# Frictionless Projects
Open source projects for working with data.
The Frictionless Data project provides a rich set of open source projects for working with data. There are tools, a visual application, and software for many programming platforms.
This document is an overview of the Frictionless Projects - for more in-depth information, please click on one of the projects below and you will be redirected to a corresponding documentation portal.
# Software and Standards
It’s a list of core Frictionless Projects developed by the core Frictionless Team:
Frictionless Application (soon)
Data management application for Browser and Desktop for working with tabular data.
Python framework to describe, extract, validate, and transform tabular data.
Static site generator that extends Markdown with charts, tables, scripts, and more.
Github Action allowing you to validate tabular data on every commit to your repository.
Lightweight yet comprehensive data standards as Data Package and Table Schema.
A web platform built on Frictionless Data that allows discovering, publishing, and sharing data.
# Which software is right for me?
Choosing the right tool for the job can be challenging. Here are our recommendations:
# Visual Interfaces
If you prefer to use a visual interface:
- Frictionless Application (coming soon): We’re working on our brand-new Frictionless Application that will be released in 2021. Until then, you can use Data Package Creator (opens new window) to create and edit data packages and Goodtables On-Demand (opens new window) for data validation.
- Frictionless Repository: For ensuring the quality of your data on Github, Frictionless provides Frictionless Repository (opens new window). This creates visual quality reports and validation statuses on Github everytime you commit your data.
- Datahub: For discovering, publishing, and sharing data we have Datahub (opens new window) which is built on Frictionless software. Using this software as a service, you can sign-in and find, share, and publish quality data.
# Command-line Interfaces
If you like to write commands in the command-line interface:
- Frictionless Framework: For describing, extracting, validating, and transforming data, Frictionless provides the Frictionless Framework’s (opens new window) command-line interface. Using the “frictionless” command you can achieve many goals without needing to write Python code.
- Livemark: For data journalists and technical writers we have a project called Livemark (opens new window). Using the “livemark” command in the CLI you can publish a website that incorporates Frictionless functions and is powered by markdown articles.
# Programming Languages
If you want to use or write your own Frictionless code:
- Frictionless Universe: For Frictionless implementations in other languages like R (opens new window) or Java and visual components, we have Frictionless Universe. Each library provides metadata validation and editing along with other low-level data operations like reading or writing tabular files.
# Which standard is right for me?
To help you pick a standard to use, we’ve categorized them according to how many files you are working with.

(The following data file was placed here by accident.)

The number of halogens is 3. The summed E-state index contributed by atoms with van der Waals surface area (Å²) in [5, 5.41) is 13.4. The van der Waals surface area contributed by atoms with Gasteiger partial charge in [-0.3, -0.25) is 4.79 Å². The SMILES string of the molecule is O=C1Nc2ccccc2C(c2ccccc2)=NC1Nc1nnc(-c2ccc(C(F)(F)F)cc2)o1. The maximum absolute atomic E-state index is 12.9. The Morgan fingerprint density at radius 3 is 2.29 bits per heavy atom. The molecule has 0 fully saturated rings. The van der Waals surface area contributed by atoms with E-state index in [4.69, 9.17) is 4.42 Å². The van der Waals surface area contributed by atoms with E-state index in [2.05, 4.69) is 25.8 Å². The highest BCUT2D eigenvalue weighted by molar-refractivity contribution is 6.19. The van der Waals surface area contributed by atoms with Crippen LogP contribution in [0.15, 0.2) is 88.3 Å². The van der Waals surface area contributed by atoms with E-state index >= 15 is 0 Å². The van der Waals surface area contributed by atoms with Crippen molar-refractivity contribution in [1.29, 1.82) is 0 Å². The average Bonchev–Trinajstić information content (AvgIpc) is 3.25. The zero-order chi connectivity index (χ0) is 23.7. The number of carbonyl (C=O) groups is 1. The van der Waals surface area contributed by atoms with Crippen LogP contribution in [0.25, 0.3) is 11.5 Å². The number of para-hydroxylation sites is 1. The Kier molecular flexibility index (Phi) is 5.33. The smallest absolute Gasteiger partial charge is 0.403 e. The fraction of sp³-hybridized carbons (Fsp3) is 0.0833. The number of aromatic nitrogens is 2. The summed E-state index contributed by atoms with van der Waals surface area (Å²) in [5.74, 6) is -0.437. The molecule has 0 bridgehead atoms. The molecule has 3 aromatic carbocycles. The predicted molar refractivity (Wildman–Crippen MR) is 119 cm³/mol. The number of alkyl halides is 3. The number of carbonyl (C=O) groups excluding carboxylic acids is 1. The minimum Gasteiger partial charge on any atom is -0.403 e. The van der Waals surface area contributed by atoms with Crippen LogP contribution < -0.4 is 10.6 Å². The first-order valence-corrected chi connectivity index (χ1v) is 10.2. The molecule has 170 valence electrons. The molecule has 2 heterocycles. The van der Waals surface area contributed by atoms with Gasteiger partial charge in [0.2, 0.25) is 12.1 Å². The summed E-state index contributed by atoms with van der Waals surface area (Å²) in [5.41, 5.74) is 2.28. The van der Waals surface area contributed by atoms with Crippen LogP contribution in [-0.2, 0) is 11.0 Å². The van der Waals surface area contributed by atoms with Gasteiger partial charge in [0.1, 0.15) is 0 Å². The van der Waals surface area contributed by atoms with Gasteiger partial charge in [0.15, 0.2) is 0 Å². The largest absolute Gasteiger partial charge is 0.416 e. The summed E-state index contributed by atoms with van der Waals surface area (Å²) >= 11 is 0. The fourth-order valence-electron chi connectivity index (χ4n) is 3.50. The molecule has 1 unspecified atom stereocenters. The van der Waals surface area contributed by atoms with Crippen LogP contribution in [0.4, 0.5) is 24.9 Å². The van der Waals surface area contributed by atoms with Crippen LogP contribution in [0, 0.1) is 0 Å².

# Collection of Files
If you have more than one file:
- Data Package: Use a Data Package (opens new window) for describing datasets of any file format. Data Package is a basic container format for describing a collection of data in a single “package”. It provides a basis for convenient delivery, installation and management of datasets.
- Fiscal Data Package: For fiscal data, use a Fiscal Data Package (opens new window). This lightweight and user-oriented format is for publishing and consuming fiscal data. It concerns with how fiscal data should be packaged and providing means for publishers to best convey the meaning of the data - so it can be optimally used by consumers.
# Individual File
If you need to describe an individual file:
- Data Resource: Use Data Resource (opens new window) for describing individual files. Data Resource is a format to describe and package a single data resource of any file format, such as an individual table or file. It can also be extended for specific use cases.
- Tabular Data Resource: For tabular data, use the Data Resource extension called Tabular Data Resource (opens new window). Tabular Data Resource describes a single tabular data resource such as a CSV file. It includes support for metadata and schemas to describe the data content and structure.
- Table Schema: To describe only the schema of a tabular data file, use Table Schema (opens new window). Table Schema is a format to declare a schema for tabular data. The schema is designed to be expressible in JSON. You can have a schema as independent metadata or use it with a Tabular Data Resource.
- CSV Dialect: To specify the CSV dialect within a schema, use CSV Dialect (opens new window). This defines a format to describe the various dialects of CSV files in a language agnostic manner. This is important because CSV files might be published in different forms, making it harder to read the data without errors. CSV Dialect can be used with a Tabular Data Resource to provide additional information.